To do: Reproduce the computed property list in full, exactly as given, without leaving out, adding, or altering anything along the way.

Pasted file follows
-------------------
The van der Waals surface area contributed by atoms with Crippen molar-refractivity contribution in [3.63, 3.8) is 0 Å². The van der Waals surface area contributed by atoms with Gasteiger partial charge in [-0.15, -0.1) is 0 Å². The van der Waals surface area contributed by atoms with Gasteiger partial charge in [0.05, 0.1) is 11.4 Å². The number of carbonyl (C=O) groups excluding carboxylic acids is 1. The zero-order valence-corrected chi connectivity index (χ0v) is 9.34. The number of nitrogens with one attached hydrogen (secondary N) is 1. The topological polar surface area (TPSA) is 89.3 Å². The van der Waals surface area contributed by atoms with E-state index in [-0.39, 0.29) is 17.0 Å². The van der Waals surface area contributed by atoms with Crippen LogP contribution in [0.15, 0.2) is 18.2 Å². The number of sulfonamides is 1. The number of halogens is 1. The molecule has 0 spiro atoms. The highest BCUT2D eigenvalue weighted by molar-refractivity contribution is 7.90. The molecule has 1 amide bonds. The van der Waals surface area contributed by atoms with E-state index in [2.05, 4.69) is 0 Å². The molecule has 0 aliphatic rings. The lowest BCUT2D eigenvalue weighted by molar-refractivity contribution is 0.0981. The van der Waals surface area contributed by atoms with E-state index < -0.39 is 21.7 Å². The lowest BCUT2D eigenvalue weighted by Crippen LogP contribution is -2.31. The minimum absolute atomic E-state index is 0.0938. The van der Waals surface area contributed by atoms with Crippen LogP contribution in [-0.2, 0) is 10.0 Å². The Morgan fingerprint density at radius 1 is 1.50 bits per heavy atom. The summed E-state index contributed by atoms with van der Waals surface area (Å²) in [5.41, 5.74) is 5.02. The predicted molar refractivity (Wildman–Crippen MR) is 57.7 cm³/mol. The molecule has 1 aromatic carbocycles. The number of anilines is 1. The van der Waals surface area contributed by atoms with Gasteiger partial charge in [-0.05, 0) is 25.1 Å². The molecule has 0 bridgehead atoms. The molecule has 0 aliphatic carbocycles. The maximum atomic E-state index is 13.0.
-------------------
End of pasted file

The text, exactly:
The van der Waals surface area contributed by atoms with Crippen molar-refractivity contribution in [3.63, 3.8) is 0 Å². The van der Waals surface area contributed by atoms with Gasteiger partial charge in [-0.15, -0.1) is 0 Å². The van der Waals surface area contributed by atoms with Gasteiger partial charge in [0.05, 0.1) is 11.4 Å². The number of carbonyl (C=O) groups excluding carboxylic acids is 1. The zero-order valence-corrected chi connectivity index (χ0v) is 9.34. The number of nitrogens with one attached hydrogen (secondary N) is 1. The topological polar surface area (TPSA) is 89.3 Å². The van der Waals surface area contributed by atoms with E-state index in [-0.39, 0.29) is 17.0 Å². The van der Waals surface area contributed by atoms with Crippen LogP contribution in [0.15, 0.2) is 18.2 Å². The number of sulfonamides is 1. The number of halogens is 1. The molecule has 0 spiro atoms. The highest BCUT2D eigenvalue weighted by molar-refractivity contribution is 7.90. The molecule has 1 amide bonds. The van der Waals surface area contributed by atoms with E-state index in [2.05, 4.69) is 0 Å². The molecule has 0 aliphatic rings. The lowest BCUT2D eigenvalue weighted by molar-refractivity contribution is 0.0981. The van der Waals surface area contributed by atoms with E-state index < -0.39 is 21.7 Å². The lowest BCUT2D eigenvalue weighted by Crippen LogP contribution is -2.31. The minimum absolute atomic E-state index is 0.0938. The van der Waals surface area contributed by atoms with Crippen LogP contribution in [-0.2, 0) is 10.0 Å². The Morgan fingerprint density at radius 1 is 1.50 bits per heavy atom. The summed E-state index contributed by atoms with van der Waals surface area (Å²) in [5.41, 5.74) is 5.02. The predicted molar refractivity (Wildman–Crippen MR) is 57.7 cm³/mol. The molecule has 1 aromatic carbocycles. The number of anilines is 1. The van der Waals surface area contributed by atoms with Gasteiger partial charge in [-0.05, 0) is 25.1 Å². The molecule has 0 bridgehead atoms. The molecule has 0 aliphatic carbocycles. The maximum atomic E-state index is 13.0.